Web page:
With all the negative press about drones, it’s hard sometimes to even find out about some of the exciting possibilities that drone technology offers, especially in the maintenance arena. A lot of that negativity, unfortunately, is spurred on by the FAA that seems to publicly focus only on the potential negative safety impacts of drones and much less on the very real potential safety benefits. Whatever positive news does make it through the anti-drone media usually involves operational use of drones – for example, drones performing high-risk inspections previously performed by helicopters like powerline or pipeline inspections. Or drones used to assess impacts of natural or manmade disasters. Or search and rescue missions. But little breaks through the mainstream media on advances being made in maintenance uses for drones.
But research is also being done on the use of drones for maintenance. And some of that research has exciting possibilities, including the possibility of improving aviation safety. One company that seems to be leading the pack in this arena is UK-based EasyJet. EasyJet – a low cost airline flying mostly Airbus A319 aircraft to dozens of locations in and around Europe – has been researching the use of drones to perform maintenance inspections since 2014. One of the areas that EasyJet is focusing on is using drones equipped with high definition cameras and lasers to scan aircraft fuselages for damage, especially after lightning or bird strikes. These cameras can reveal the condition of the aircraft in great detail. And safer for the mechanic doing the work. According to a BBC report, EasyJet’s head of engineering believes it’s safer to “have drones working at height than humans having to go up on a rig.” Or worse, doing the inspections standing on a too-short ladder, as I’ve seen – and done myself – far too many times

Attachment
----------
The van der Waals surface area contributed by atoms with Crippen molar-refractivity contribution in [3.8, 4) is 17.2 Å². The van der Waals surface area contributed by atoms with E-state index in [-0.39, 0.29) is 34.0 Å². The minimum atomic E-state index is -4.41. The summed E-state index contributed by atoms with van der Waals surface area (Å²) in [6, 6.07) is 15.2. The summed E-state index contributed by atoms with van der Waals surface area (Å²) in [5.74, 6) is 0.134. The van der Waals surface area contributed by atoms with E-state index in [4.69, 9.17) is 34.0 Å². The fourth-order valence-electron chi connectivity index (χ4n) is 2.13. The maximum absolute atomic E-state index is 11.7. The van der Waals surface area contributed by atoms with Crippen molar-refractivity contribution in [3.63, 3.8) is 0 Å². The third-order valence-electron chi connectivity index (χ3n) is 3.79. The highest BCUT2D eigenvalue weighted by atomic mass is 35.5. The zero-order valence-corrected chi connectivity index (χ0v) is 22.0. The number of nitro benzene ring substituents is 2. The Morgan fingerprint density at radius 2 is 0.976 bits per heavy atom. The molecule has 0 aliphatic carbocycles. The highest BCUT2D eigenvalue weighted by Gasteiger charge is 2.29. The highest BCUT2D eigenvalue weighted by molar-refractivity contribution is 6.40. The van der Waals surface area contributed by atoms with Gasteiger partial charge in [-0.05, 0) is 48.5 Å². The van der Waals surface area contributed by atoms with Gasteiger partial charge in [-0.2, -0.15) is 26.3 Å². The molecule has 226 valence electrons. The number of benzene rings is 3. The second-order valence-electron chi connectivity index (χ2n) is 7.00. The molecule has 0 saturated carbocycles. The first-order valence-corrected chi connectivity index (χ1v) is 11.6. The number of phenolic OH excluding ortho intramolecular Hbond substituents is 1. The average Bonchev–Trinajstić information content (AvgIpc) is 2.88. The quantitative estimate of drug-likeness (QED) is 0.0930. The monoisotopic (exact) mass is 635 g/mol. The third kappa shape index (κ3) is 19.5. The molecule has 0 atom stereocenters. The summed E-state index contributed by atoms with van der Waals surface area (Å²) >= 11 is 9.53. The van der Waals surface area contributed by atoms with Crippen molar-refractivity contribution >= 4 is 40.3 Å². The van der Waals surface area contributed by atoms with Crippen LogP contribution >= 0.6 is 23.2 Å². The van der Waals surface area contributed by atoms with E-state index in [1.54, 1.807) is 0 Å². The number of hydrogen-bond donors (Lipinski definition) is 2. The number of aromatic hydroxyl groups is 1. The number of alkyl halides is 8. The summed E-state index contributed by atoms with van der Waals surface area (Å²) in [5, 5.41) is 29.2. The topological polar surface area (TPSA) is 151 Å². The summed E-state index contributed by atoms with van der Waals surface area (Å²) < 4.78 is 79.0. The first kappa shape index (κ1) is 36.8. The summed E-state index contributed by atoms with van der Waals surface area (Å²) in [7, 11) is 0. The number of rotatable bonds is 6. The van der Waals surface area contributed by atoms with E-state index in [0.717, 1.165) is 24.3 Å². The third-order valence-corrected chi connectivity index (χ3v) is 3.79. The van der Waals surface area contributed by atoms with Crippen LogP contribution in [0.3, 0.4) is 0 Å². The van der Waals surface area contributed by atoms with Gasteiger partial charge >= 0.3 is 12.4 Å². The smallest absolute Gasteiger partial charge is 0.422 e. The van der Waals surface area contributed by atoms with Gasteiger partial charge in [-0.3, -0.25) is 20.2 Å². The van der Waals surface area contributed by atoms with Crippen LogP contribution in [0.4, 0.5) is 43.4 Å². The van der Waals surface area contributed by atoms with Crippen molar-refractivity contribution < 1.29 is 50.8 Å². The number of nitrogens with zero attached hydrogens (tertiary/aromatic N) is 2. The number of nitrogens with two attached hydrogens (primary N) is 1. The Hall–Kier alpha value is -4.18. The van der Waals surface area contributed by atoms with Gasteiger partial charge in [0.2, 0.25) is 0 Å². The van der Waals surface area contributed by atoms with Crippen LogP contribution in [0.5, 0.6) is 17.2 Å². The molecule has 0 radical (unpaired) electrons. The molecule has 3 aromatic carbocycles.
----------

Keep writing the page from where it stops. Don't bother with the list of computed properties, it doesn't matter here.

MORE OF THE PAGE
Today when we have a reported lightning strike a detailed visual inspection of the fuselage is required. Usually that requires the aircraft to be taken to a hangar or remote area so that appropriate lifting equipment can be utilized to inspect the crown and tail of the aircraft. Drones will not only make the work easier but also allow it to be done without the need for lifting equipment, which itself increases the potential for ground damage to the aircraft. So while drones right now are being used by EasyJet in the hangar, the goal is eventually to receive permission to do the inspections outdoors.
Not only is it potentially safer to have drones do some of these inspections than mechanics but very likely drone inspections could be more thorough. Detailed fuselage inspections are tedious work and staying focused is a challenge under the best of circumstances. And, as many of us who investigate maintenance-related accidents know, the harder it is to reach an area to perform an inspection or to do maintenance the more likely that the area will be missed or the maintenance performed less than optimally.
For those concerned about jobs lost to technology, I don’t see that as an issue with the growing mechanic shortage.